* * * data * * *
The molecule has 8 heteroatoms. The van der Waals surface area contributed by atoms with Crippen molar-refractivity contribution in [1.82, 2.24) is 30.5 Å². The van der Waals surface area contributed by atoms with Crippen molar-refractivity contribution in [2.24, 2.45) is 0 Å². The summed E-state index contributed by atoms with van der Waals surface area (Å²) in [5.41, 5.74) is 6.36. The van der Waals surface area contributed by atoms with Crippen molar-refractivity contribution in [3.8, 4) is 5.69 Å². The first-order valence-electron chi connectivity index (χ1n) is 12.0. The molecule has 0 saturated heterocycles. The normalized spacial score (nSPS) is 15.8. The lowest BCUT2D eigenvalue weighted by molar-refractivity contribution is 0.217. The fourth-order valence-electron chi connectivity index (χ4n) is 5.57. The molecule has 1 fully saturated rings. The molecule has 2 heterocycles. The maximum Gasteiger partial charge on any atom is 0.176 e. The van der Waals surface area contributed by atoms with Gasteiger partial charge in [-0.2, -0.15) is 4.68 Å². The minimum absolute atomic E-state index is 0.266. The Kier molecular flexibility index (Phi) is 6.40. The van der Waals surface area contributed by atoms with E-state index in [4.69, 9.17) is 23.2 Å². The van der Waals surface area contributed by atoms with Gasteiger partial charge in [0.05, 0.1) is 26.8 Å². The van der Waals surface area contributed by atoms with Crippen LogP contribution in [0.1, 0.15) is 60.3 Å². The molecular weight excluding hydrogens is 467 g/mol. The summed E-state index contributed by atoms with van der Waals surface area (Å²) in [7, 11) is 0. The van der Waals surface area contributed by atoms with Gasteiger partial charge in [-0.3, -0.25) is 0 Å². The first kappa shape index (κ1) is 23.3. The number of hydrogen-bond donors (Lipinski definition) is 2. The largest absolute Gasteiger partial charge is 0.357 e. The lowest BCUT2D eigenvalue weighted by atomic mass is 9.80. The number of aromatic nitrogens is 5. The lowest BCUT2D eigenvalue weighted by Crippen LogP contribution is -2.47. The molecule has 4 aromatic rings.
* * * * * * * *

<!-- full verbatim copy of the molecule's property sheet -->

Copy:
The molecule has 8 heteroatoms. The van der Waals surface area contributed by atoms with Crippen molar-refractivity contribution in [1.82, 2.24) is 30.5 Å². The van der Waals surface area contributed by atoms with Crippen molar-refractivity contribution in [2.24, 2.45) is 0 Å². The summed E-state index contributed by atoms with van der Waals surface area (Å²) in [5.41, 5.74) is 6.36. The van der Waals surface area contributed by atoms with Crippen molar-refractivity contribution in [3.8, 4) is 5.69 Å². The first-order valence-electron chi connectivity index (χ1n) is 12.0. The molecule has 0 saturated heterocycles. The normalized spacial score (nSPS) is 15.8. The lowest BCUT2D eigenvalue weighted by molar-refractivity contribution is 0.217. The fourth-order valence-electron chi connectivity index (χ4n) is 5.57. The molecule has 1 fully saturated rings. The molecule has 2 heterocycles. The maximum Gasteiger partial charge on any atom is 0.176 e. The van der Waals surface area contributed by atoms with Gasteiger partial charge in [-0.2, -0.15) is 4.68 Å². The minimum absolute atomic E-state index is 0.266. The Kier molecular flexibility index (Phi) is 6.40. The van der Waals surface area contributed by atoms with E-state index in [4.69, 9.17) is 23.2 Å². The van der Waals surface area contributed by atoms with Gasteiger partial charge in [0.05, 0.1) is 26.8 Å². The van der Waals surface area contributed by atoms with Crippen LogP contribution in [0.1, 0.15) is 60.3 Å². The molecular weight excluding hydrogens is 467 g/mol. The summed E-state index contributed by atoms with van der Waals surface area (Å²) in [7, 11) is 0. The van der Waals surface area contributed by atoms with Gasteiger partial charge in [-0.3, -0.25) is 0 Å². The first kappa shape index (κ1) is 23.3. The number of hydrogen-bond donors (Lipinski definition) is 2. The largest absolute Gasteiger partial charge is 0.357 e. The lowest BCUT2D eigenvalue weighted by atomic mass is 9.80. The number of aromatic nitrogens is 5. The lowest BCUT2D eigenvalue weighted by Crippen LogP contribution is -2.47. The molecule has 4 aromatic rings.